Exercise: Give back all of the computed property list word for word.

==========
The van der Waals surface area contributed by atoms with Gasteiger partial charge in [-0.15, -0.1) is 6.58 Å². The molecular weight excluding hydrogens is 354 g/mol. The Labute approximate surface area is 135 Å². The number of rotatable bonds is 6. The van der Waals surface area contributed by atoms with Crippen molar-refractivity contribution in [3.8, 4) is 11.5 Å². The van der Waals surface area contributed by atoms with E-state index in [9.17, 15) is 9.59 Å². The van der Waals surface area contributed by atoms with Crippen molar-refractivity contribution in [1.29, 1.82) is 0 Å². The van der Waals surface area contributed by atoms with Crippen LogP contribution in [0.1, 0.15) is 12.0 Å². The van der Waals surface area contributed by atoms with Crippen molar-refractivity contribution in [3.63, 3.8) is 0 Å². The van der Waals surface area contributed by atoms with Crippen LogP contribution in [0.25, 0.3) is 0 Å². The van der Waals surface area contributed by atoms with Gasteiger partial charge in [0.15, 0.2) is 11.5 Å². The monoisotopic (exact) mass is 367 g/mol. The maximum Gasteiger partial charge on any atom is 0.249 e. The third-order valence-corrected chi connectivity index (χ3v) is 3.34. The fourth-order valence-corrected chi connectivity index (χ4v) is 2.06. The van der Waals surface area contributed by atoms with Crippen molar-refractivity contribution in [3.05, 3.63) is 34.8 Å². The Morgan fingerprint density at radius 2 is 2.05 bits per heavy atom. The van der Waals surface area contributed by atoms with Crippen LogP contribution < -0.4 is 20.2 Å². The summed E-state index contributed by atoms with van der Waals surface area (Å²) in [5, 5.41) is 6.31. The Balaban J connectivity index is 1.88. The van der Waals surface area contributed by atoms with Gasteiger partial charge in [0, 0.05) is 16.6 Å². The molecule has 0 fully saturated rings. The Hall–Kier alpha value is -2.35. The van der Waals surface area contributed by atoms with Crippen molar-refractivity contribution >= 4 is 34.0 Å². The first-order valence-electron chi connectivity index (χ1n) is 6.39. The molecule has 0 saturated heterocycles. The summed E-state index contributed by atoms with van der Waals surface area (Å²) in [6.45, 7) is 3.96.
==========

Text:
The van der Waals surface area contributed by atoms with Gasteiger partial charge in [-0.15, -0.1) is 6.58 Å². The molecular weight excluding hydrogens is 354 g/mol. The Labute approximate surface area is 135 Å². The number of rotatable bonds is 6. The van der Waals surface area contributed by atoms with Crippen molar-refractivity contribution in [3.8, 4) is 11.5 Å². The van der Waals surface area contributed by atoms with E-state index in [9.17, 15) is 9.59 Å². The van der Waals surface area contributed by atoms with Crippen molar-refractivity contribution in [1.29, 1.82) is 0 Å². The van der Waals surface area contributed by atoms with Crippen LogP contribution in [0.1, 0.15) is 12.0 Å². The van der Waals surface area contributed by atoms with Crippen molar-refractivity contribution in [3.63, 3.8) is 0 Å². The van der Waals surface area contributed by atoms with Crippen LogP contribution in [0.25, 0.3) is 0 Å². The van der Waals surface area contributed by atoms with Gasteiger partial charge in [0.15, 0.2) is 11.5 Å². The monoisotopic (exact) mass is 367 g/mol. The maximum Gasteiger partial charge on any atom is 0.249 e. The third-order valence-corrected chi connectivity index (χ3v) is 3.34. The fourth-order valence-corrected chi connectivity index (χ4v) is 2.06. The van der Waals surface area contributed by atoms with Crippen molar-refractivity contribution in [3.05, 3.63) is 34.8 Å². The Morgan fingerprint density at radius 2 is 2.05 bits per heavy atom. The van der Waals surface area contributed by atoms with Crippen LogP contribution < -0.4 is 20.2 Å². The summed E-state index contributed by atoms with van der Waals surface area (Å²) in [5, 5.41) is 6.31. The Balaban J connectivity index is 1.88. The van der Waals surface area contributed by atoms with Gasteiger partial charge in [0, 0.05) is 16.6 Å². The molecule has 0 fully saturated rings. The Hall–Kier alpha value is -2.35. The van der Waals surface area contributed by atoms with Crippen molar-refractivity contribution >= 4 is 34.0 Å². The first-order valence-electron chi connectivity index (χ1n) is 6.39. The molecule has 0 saturated heterocycles. The summed E-state index contributed by atoms with van der Waals surface area (Å²) in [6.45, 7) is 3.96.